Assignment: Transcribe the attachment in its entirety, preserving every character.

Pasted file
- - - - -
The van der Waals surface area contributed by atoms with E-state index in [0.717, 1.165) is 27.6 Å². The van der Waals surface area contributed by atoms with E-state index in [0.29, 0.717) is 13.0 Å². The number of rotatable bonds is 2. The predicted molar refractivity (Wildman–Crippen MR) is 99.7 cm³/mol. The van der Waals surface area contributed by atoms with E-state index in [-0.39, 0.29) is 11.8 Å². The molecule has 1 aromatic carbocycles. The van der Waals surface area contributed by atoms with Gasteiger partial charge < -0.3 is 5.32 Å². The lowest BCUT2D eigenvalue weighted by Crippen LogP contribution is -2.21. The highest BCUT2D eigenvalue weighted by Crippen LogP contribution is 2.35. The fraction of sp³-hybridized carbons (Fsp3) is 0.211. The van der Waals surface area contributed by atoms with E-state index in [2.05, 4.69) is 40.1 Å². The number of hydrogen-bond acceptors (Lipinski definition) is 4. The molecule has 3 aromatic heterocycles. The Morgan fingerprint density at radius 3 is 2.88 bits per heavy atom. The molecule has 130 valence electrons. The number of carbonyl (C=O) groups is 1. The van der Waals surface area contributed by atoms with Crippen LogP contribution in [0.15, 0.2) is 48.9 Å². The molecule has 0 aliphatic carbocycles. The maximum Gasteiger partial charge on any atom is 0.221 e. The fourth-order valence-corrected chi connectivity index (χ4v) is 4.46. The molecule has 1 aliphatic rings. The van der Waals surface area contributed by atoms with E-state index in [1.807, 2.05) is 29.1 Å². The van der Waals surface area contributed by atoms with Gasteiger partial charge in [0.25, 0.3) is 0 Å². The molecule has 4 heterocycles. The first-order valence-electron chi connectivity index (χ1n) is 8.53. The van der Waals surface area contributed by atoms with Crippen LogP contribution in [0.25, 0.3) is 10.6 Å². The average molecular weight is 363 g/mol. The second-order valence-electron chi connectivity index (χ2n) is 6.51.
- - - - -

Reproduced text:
The van der Waals surface area contributed by atoms with E-state index in [0.717, 1.165) is 27.6 Å². The van der Waals surface area contributed by atoms with E-state index in [0.29, 0.717) is 13.0 Å². The number of rotatable bonds is 2. The predicted molar refractivity (Wildman–Crippen MR) is 99.7 cm³/mol. The van der Waals surface area contributed by atoms with E-state index in [-0.39, 0.29) is 11.8 Å². The molecule has 1 aromatic carbocycles. The van der Waals surface area contributed by atoms with Gasteiger partial charge < -0.3 is 5.32 Å². The lowest BCUT2D eigenvalue weighted by Crippen LogP contribution is -2.21. The highest BCUT2D eigenvalue weighted by Crippen LogP contribution is 2.35. The fraction of sp³-hybridized carbons (Fsp3) is 0.211. The van der Waals surface area contributed by atoms with E-state index in [2.05, 4.69) is 40.1 Å². The number of hydrogen-bond acceptors (Lipinski definition) is 4. The molecule has 3 aromatic heterocycles. The Morgan fingerprint density at radius 3 is 2.88 bits per heavy atom. The molecule has 130 valence electrons. The number of carbonyl (C=O) groups is 1. The van der Waals surface area contributed by atoms with Crippen LogP contribution in [0.15, 0.2) is 48.9 Å². The molecule has 0 aliphatic carbocycles. The maximum Gasteiger partial charge on any atom is 0.221 e. The fourth-order valence-corrected chi connectivity index (χ4v) is 4.46. The molecule has 1 aliphatic rings. The van der Waals surface area contributed by atoms with E-state index in [1.807, 2.05) is 29.1 Å². The van der Waals surface area contributed by atoms with Gasteiger partial charge in [0.25, 0.3) is 0 Å². The molecule has 4 heterocycles. The first-order valence-electron chi connectivity index (χ1n) is 8.53. The van der Waals surface area contributed by atoms with Crippen LogP contribution in [0.25, 0.3) is 10.6 Å². The average molecular weight is 363 g/mol. The second-order valence-electron chi connectivity index (χ2n) is 6.51.